Here is the rundown of the clone collection:
Danielle Fournier, Aryanna Giordano, and Janika Zingler are three clones presumed dead by the beginning of the show. Little is known about the three except for countries of origin and birth and death dates. The last one revealed in the first season is a plot twist, so I will leave her out. Here are the other six:
Sarah Manning -- She is the lead of the series and the least knowledgeable about her past. She presents a tough, English punk exterior, but she truly loves her foster-brother, Felix, and her daughter Kira. As of season one, Sarah has not revealed Kira’s father, only that she was naturally conceived and born. At the beginning of the show, she is on the run from her abusive, drug dealing ex-boyfriend Vic. As she takes over Beth Child’s life, she begins to fall for Beth’s boyfriend Paul. She has a hard exterior, but she does what is right when it comes to Beth’s money. She invests it in the cause for finding out the truth behind her the other clones.
Elizabeth (Beth) Childs -- Beth commits suicide within the first few minute of the first episode, but her role continues to be important. Beth was a police officer who had been placed on suspension after accidentally shooting a civilian. Her partner, Art, is still loyal to her. He believes Sarah is Beth, and Sarah realizes that Art knows something more about the shooting then is being said. Beth also had a live-in boyfriend, Paul, who Sarah suspects as being her monitor--someone sent to keep an eye on the clones. Beth was the first clones in North America to know about others. She was contacted by Katja and used facial-recognition software to locate Cosima and Alison. She was attempting to track down other clones before her suicide. Her reason for suicide is still unknown, but Sarah and the others believe it may have been due to the medication she taking or something she found out and could not handle.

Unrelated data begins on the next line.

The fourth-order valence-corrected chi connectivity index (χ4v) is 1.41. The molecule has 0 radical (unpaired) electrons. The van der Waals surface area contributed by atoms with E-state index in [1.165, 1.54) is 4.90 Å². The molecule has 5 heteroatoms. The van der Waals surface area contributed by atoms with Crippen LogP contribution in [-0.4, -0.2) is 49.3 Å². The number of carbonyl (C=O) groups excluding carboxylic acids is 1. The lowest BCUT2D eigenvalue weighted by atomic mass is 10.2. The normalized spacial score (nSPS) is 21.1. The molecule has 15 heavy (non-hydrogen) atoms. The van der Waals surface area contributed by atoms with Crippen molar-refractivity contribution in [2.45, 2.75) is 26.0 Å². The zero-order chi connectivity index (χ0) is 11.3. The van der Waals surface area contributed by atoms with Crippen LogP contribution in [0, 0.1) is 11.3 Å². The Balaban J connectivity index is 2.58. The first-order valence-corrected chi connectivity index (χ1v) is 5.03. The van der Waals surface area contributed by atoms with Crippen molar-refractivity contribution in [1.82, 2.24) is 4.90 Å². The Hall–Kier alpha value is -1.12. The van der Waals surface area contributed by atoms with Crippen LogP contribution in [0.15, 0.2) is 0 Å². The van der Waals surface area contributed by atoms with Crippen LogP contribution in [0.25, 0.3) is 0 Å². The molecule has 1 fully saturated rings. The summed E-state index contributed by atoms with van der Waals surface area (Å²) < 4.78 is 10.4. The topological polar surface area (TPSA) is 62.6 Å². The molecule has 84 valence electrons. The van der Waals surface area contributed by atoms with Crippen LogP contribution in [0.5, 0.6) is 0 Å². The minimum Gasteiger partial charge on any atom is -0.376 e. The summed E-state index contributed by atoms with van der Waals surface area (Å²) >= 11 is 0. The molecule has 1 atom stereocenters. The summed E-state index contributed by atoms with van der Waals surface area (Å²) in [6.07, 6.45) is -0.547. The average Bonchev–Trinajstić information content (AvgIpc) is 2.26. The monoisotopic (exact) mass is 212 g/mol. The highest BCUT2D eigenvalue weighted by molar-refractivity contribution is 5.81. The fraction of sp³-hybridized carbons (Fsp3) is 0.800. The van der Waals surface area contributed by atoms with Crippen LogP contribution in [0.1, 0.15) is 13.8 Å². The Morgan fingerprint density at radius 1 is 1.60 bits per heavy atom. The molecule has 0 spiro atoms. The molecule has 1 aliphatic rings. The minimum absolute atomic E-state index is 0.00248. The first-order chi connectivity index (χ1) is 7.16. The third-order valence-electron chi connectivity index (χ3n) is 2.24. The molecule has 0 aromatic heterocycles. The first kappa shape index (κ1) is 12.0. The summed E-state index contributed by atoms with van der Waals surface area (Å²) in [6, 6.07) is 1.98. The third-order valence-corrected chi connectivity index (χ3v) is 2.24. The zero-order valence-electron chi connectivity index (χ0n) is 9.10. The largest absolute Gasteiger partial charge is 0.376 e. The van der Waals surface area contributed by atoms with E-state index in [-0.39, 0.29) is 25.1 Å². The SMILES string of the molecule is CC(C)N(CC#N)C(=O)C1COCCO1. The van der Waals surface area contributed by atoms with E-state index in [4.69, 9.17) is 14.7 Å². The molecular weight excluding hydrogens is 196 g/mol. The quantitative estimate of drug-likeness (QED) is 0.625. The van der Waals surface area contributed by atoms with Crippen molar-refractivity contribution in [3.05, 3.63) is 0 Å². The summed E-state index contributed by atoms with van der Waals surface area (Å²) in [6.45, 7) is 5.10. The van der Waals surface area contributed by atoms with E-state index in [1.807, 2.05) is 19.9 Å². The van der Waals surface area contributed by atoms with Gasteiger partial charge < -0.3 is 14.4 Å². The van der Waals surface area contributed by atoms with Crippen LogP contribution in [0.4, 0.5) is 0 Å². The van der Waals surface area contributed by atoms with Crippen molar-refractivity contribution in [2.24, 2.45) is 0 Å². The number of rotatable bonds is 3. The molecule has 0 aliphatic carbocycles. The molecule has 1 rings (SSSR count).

Katja Obinger -- Katja is from Germany. She makes contact with Beth after she uncovers that many of the European clones have been hunted down and killed. Beth asked Katja for data and samples of herself and the other European clones. She contacts Sarah, who at the time is impersonating Beth, to meet to give her a briefcase with the information. Sarah avoids the meeting but is finally confronted by Katja. She desperately wants to see Beth’s scientist friend, Cosima, because she has been coughing up blood. Katja is killed at the end of the first episode by a sniper.
Alison Hendrix -- Alison is a Canadian native, married with two adopted kids. She represents the typical A type personality soccer mom. She seems to be the most upset at the idea of the clones because it cuts into her “perfect” suburban lifestyle. She is not initially happy when Sarah comes into the group and is suspicious of her motives. Alison contributes to the clone cause by giving Beth $75,000 she has in savings. To protect her family, she learns to shoot a gun from Beth and keeps one hidden in her home. When the clones learn that they may have monitors watching them, she suspects her best friend and neighbor, Aynsley.